Quick and not-so-quick hits from the recent Padres draft:
* New CEO and minority owner Jeff Moorad has brought an extra dimension to the draft.
* The best amateur players advised by Scott Boras no longer are off limits, a change from how the Padres usually did business under majority owner John Moores.
* Breaking from their culture under Sandy Alderson -- who did some good things for the farm system from 2005-08 -- the Padres are no longer predisposed to drafting a college player in the first round.
* The club's push for athleticism and power pitchers is stronger than it's ever been under Moores, who in late 1994 inherited a major league roster loaded with power arms.
* Center fielder Donovan Tate's $6.25 million deal covers four years, the annual sums ranging from $1.25 million to $2 million. The present-day value of the deal is $5.95 million. "This year, he gets about $2 million," said agent Scott Boras, who advised Tate. Because Tate had a football scholarship to North Carolina, his "two-sport exemption" allowed the Padres to defer payments without having to put him on the 40-man roster. "That helps from a cash-flow standpoint," said Padres GM Kevin Towers.
* The Padres have reached terms for $450,000 with a 16-year-old outfielder from the Dominican Republic -- Fabel Filpo, who's shown power from both sides of the plate. So, between the draft and signings in Latin America, the Padres have guaranteed more than $10 million this year to amateur players, Towers said.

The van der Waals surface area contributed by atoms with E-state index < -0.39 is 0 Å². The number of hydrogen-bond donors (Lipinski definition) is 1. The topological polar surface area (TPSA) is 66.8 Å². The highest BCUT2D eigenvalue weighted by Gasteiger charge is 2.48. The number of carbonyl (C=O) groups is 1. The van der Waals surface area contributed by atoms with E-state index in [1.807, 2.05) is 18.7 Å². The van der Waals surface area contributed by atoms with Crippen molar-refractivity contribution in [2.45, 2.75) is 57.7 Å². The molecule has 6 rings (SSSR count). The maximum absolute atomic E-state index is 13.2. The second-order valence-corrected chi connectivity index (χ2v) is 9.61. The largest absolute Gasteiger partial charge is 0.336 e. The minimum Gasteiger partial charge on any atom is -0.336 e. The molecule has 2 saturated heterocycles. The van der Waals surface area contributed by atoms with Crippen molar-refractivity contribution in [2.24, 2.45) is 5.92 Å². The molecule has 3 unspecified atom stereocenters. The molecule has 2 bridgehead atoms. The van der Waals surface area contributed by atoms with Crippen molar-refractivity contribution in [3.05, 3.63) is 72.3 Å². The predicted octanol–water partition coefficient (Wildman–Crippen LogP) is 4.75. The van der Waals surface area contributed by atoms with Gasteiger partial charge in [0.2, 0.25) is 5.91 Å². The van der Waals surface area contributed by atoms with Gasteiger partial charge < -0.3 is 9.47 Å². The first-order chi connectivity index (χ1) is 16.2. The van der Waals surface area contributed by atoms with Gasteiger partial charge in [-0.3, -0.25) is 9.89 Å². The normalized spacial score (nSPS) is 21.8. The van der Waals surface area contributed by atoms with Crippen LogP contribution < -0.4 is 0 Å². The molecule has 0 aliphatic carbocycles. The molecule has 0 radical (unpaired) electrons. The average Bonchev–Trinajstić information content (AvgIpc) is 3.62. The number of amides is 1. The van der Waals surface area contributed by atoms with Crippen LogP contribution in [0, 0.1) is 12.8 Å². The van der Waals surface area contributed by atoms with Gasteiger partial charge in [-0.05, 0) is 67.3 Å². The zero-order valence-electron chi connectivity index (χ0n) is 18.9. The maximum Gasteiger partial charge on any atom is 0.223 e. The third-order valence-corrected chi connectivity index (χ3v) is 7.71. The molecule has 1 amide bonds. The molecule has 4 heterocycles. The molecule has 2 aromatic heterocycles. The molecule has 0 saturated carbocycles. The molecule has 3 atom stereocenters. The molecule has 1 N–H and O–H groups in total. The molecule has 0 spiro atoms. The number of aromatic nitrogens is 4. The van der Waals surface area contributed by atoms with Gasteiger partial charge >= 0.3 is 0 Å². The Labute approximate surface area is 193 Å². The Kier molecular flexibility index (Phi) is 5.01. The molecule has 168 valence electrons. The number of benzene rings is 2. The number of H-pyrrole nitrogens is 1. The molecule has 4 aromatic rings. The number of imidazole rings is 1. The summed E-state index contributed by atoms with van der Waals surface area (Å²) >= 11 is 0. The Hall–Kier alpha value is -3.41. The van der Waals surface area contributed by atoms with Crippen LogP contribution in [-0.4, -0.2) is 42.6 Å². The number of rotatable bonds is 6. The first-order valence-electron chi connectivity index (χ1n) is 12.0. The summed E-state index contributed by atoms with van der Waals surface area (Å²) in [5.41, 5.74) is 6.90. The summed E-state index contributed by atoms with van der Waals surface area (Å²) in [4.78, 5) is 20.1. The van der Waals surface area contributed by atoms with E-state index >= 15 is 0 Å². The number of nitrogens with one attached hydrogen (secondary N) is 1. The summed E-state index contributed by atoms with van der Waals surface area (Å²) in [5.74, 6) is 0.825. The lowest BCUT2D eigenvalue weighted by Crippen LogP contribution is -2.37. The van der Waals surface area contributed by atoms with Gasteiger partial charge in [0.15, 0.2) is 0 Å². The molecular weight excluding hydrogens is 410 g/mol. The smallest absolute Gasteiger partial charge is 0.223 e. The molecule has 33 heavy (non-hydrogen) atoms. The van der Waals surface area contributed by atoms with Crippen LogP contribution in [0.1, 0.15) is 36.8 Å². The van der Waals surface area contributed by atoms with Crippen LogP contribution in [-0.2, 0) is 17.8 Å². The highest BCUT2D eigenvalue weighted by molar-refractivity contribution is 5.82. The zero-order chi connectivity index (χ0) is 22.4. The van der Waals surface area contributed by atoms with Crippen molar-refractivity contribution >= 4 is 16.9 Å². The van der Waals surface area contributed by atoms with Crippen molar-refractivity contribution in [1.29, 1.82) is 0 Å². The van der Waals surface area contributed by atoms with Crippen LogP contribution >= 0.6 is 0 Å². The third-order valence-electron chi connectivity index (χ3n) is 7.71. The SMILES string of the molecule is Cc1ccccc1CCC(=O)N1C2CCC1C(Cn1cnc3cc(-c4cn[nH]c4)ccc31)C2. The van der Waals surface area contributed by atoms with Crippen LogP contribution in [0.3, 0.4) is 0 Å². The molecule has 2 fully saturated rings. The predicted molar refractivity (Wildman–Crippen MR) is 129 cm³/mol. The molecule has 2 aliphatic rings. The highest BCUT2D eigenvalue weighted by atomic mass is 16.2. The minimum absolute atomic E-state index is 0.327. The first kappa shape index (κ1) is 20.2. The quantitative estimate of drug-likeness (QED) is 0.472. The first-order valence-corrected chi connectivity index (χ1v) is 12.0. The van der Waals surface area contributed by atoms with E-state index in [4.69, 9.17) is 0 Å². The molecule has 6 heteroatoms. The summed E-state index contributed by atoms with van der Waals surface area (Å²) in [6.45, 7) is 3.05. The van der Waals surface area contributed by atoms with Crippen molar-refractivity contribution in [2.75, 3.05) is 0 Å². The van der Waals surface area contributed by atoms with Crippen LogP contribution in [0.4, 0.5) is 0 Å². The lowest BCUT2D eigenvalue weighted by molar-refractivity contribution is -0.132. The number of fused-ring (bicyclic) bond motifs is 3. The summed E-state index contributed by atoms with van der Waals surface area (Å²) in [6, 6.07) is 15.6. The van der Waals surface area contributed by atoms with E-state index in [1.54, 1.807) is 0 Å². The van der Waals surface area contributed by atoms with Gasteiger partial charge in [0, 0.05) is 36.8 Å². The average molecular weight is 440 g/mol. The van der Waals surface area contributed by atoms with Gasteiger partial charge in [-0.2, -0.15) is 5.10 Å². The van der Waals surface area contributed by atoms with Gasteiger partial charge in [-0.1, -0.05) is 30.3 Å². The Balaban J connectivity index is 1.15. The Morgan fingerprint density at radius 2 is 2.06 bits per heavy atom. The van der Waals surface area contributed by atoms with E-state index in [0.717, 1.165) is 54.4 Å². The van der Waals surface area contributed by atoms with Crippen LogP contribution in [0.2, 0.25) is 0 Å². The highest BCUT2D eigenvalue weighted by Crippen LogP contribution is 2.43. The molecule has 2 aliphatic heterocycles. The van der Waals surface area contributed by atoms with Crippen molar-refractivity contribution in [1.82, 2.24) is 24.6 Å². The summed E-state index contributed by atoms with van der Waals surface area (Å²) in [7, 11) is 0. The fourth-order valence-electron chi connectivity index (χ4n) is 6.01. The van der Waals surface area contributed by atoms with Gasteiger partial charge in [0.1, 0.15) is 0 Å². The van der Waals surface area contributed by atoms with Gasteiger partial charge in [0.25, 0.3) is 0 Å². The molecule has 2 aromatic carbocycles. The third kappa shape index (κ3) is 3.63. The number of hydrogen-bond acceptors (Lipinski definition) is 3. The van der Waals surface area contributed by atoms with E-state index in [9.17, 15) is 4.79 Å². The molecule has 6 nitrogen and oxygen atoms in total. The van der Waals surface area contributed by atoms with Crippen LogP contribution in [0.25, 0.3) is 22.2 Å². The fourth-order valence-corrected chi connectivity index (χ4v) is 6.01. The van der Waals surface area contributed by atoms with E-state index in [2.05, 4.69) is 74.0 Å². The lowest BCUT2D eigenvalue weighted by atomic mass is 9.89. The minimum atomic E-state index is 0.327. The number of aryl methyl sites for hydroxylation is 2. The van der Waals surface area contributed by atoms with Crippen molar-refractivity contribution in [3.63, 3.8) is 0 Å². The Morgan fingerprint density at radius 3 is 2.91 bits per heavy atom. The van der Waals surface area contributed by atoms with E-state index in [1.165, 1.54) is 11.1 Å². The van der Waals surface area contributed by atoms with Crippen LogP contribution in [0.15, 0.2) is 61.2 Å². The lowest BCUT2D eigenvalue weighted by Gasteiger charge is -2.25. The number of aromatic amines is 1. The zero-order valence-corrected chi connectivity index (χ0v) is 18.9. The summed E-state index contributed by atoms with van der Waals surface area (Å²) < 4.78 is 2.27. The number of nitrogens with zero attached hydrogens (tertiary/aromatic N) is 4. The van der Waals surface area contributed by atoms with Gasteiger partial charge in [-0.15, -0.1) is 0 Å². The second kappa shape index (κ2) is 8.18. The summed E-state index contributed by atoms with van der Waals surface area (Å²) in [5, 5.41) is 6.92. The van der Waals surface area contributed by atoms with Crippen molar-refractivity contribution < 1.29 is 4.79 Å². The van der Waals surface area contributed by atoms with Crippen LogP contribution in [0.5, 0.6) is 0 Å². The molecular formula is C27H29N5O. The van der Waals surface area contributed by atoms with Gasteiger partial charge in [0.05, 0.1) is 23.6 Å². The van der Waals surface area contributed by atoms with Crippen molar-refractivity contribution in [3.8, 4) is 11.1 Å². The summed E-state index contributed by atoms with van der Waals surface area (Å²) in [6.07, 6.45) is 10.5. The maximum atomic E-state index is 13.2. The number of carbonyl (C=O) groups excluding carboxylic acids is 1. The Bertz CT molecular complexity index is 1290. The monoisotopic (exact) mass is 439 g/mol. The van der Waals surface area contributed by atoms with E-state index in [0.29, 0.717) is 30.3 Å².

* The Padres likely won't tinker much with Tate's swing anytime soon. However, they'd like for him to regain the same swing he showed two years ago. As a senior in Cartersville, Ga., Tate had a monster year, but his hitting stroke wasn't quite as appealing as it was in 2007. "From a fundamental standpoint," said scouting director Bill Gayton, "my eyes tell me he was in a better position to hit when he was a sophomore. But it’s not a big concern. It’s still very good."
* What did Gayton see in Tate when he first scouted him in 2007? "I said he possibly could be a No. 1 pick in 2009, but there was a Stephen Strasburg that we didn’t know existed. And a Dustin Ackley. When I saw Tate as a sophomore, I was in awe. I was excited. I saw him hit 35 out in batting practices in one day. And some of those were hit with wood."
* The Padres probably won't say it publicly, but White Sox GM Kenny Williams made it easier for them to sign not only Tate -- drafted third overall --- but the two other prep draftees that they rated as first-round talents, outfielder Everett Williams and pitcher Keyvius Sampson. The architect of Chicago's team that won the World Series in 2005, Kenny Williams isn't afraid to make bold moves, and he likely was the only GM willing to assume Jake Peavy 's 56-million guarantee while Peavy was on the disabled list. To help persuade Peavy to accept the trade -- which he did on July 31 -- the Padres gave him $1.5 million to cope with expenses relating to the move to Chicago.